Organizing can be this way: You start with a desire to make something better and more efficient. You get started on that single task, but then you find that one thing leads to another, and suddenly you’re going on an unexpected journey around your home or office. Sound familiar?
The interconnectedness of the seemingly disparate parts that make up workable and efficient systems is among the many features I love about the organizing process. It takes you places, it helps you discover things, and it lets you improvise along the way. There are no “rights” or “wrongs” but what works for you, the individual. The process can be overwhelming and a complete diversion that ends in a larger sense of disarray than you could ever have imagined. I’ve been there. Who knew that giving laundry day a lift would provide one such voyage.
I had gotten tired of temporarily removing clothes from hangers already in use in order to hang items to dry on the shower rod in the bathroom. The time had come for a dedicated fleet of laundry hangers, and this little project added a spring in my step. Finally, I had a reason to purchase cardboard hangers! Yes, you read that right. Cardboard hangers. Ever since reading about Ditto Hangers earlier this year and then sitting down to chat with the company’s awesome founder/CEO, Gary Barker, in their Oakland, CA headquarters, I’ve been quietly singing the praises of this product.
My rationale went like this: by trading out a handful of plastic hangers for their cardboard counterparts, I would achieve my mission with some happy benefits. You see, these cardboard hangers take up half the space of their plastic counterparts. (See the photo to the left that shows 10 cardboard hangers hanging next to five plastic hangers.) For someone like me who lives in a closet-deficient flat in an historic 1887 Victorian home, this was akin to hitting a spatial jackpot. With these sturdy yet svelte 100% recycled content hanging devices, my clothes would gain more breathing room, and they would no longer slide from their perch and onto the floor. I got to support one of my favorite companies (something I seldom say about companies in general) by purchasing a product that is truly sustainable and was designed and created for all the right reasons. But where does the fridge come in? Patience…
So all that shuffling of clothes in the closet led to the rediscovery of a tension rod that had been taken out of commission. I quickly realized it extended long enough to be installed perpendicular to the uppermost clothing rod. Within moments, the plastic hangers re-deployed for the laundry had home all their own!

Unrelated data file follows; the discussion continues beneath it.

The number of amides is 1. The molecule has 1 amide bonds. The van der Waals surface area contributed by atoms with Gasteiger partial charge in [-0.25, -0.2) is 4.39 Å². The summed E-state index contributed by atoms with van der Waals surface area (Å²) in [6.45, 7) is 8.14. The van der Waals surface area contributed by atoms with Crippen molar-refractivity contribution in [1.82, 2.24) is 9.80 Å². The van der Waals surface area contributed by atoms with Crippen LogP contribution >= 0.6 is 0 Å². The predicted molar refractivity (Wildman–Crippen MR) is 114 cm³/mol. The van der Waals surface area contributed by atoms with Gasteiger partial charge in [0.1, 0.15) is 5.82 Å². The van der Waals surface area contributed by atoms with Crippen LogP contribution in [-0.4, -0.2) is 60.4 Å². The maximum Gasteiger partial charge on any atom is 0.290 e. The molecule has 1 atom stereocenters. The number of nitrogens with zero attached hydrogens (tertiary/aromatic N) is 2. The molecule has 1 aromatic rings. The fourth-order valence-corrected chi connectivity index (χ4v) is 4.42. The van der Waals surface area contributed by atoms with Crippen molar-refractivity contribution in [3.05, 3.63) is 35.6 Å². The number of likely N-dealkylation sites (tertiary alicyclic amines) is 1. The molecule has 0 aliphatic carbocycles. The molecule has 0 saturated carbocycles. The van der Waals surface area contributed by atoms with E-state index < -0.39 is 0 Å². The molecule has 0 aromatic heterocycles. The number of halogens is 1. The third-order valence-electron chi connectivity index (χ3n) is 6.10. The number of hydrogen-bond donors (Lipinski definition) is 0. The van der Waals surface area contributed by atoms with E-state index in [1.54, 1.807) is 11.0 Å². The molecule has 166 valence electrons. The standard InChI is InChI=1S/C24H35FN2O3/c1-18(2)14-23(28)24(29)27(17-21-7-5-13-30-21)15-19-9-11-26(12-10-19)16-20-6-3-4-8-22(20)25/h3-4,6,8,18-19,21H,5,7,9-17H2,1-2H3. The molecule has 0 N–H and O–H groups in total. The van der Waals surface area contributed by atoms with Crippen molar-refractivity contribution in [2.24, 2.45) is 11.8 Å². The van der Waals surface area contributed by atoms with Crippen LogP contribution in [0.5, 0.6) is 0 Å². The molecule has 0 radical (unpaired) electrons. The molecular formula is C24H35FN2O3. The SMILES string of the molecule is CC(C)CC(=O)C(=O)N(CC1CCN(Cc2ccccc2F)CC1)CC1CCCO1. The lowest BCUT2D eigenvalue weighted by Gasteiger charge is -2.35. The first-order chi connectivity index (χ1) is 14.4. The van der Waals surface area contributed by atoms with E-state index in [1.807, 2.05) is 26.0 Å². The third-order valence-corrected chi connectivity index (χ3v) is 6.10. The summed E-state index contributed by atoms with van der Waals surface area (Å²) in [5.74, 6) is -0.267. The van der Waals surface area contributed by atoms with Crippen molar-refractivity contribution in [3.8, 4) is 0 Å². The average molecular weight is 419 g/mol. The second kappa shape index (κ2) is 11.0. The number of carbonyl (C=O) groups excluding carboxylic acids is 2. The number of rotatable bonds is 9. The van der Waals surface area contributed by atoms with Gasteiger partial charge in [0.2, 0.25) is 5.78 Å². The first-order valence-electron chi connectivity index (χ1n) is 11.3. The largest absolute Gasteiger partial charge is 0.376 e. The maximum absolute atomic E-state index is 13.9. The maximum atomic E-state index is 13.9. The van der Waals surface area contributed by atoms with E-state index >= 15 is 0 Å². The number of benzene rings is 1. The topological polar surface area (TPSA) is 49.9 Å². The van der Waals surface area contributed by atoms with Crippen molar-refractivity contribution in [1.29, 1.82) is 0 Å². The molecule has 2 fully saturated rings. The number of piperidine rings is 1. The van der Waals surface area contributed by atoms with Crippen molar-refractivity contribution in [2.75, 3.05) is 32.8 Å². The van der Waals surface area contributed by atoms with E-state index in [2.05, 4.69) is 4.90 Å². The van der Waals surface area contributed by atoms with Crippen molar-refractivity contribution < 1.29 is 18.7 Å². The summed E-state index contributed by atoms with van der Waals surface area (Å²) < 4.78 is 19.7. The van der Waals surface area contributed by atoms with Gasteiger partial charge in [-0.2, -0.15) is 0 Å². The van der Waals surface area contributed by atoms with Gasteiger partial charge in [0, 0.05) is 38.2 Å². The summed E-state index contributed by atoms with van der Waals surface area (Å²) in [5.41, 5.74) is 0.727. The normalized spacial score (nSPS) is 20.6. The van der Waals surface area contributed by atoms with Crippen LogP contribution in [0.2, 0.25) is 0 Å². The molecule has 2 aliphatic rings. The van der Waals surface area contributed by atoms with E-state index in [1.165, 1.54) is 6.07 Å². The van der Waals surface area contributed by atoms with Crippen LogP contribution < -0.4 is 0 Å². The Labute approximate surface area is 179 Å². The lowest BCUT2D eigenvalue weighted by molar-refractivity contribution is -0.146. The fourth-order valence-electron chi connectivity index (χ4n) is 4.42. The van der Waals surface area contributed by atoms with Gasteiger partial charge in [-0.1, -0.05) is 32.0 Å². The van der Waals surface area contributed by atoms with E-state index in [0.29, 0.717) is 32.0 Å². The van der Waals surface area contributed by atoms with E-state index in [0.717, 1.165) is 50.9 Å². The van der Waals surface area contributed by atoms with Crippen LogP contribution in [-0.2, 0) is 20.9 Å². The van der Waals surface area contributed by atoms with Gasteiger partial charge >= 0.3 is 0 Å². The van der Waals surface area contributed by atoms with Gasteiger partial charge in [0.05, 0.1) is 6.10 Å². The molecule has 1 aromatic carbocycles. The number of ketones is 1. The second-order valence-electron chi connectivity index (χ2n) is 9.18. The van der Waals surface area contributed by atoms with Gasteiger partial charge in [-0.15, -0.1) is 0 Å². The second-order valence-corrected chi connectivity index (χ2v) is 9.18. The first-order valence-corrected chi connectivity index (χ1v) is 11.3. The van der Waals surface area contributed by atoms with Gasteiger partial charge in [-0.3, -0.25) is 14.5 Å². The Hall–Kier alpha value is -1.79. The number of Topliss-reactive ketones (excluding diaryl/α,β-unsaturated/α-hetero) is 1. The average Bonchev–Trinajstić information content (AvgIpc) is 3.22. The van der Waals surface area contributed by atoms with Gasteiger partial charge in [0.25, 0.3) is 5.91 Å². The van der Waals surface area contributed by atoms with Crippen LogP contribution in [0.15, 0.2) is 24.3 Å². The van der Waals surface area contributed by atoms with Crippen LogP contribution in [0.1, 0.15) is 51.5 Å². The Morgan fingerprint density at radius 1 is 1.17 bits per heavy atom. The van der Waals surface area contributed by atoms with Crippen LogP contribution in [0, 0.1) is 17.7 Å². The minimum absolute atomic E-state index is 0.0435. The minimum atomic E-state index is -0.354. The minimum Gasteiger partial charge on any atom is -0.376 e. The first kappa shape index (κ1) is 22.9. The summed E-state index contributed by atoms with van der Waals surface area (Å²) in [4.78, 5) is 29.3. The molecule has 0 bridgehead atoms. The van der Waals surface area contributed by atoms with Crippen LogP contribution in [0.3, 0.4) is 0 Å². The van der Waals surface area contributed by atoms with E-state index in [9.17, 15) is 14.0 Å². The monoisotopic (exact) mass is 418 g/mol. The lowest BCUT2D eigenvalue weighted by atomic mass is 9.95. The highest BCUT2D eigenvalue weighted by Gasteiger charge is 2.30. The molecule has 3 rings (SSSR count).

Admiring my new creation and arrangement, I took a moment to step back and take in the closet as a whole. That’s when I noticed an underused void beneath a shelving unit that houses shoes. “Hmmm,” I thought, “This could be an excellent place for some of the wine bottles that have begun to outgrow their home in the kitchen.” Before I knew it, I was sorting bottles of wine. Fine wines with corks were moved to fill the void on the floor of the closet. It’s the darkest and coolest place in the apartment, so it made the most sense. Wines which will be used more quickly or have screw tops were queued on the lower shelf of the main pantry. Look at that: a completely empty shelf where the jumble of wines once resided. Not empty for long!
What happened next could seem like a mild nightmare to some, but the reality was this reorganization endeavor was taking place at 7am on a week day. Morning sunshine was the friend looking over my shoulder as I worked, lighting the way to a destination as of yet unknown. In my world, this was a lightly caffeinated dream!
Before I knew it, I was on the kitchen floor moving canned foods (of both the literal can and jarred varieties) from one shelf to another. Then it was time to shuffle baking dishes and serving platters, the rice cooker, and pitchers until done to near perfection. I hope you follow this: then the contents of the shelf below the shelf that once held the wines moved up to the former wine shelf. Batteries, tools, tapes and the like no longer required deep squatting to access them.
Back to standing, somehow my reflexes had me removing bottles of cooking oils and vinegars from the wall cupboard directly above the aforementioned shelves. Here was my opportunity to employ a new and smaller bamboo Lazy Susan that I’d been searching high and low for to replace its plastic counterpart in said cupboard. A little more tweaking and prioritizing of items, and then the kitchen was better than I ever thought it could become.
Wait! It was almost complete. There was now the issue of a decommissioned Lazy Susan. There was only one place – one last cupboard – in the entire house I could turn to: the refrigerator. The destination for my rotating friend was a lower shelf where infrequently used and often buried to the point of having to be dug out items dwelled. Among these were curry and miso paste, peanut butter and sauerkraut. The space in front of the Lazy Susan is deep enough to accommodate containers of foods with a limited shelf-life, like yogurts or leftovers, that I don’t want to be accidentally lost in the depths of the fridge. It’s easy enough to move a temporary item to spin my way to what’s behind it.
Suddenly, the sun was shining brighter on this dizzying turn of unexpected events. After an hour and a half, nary a lingering thing needed a home or a purpose. I could now go on with the day!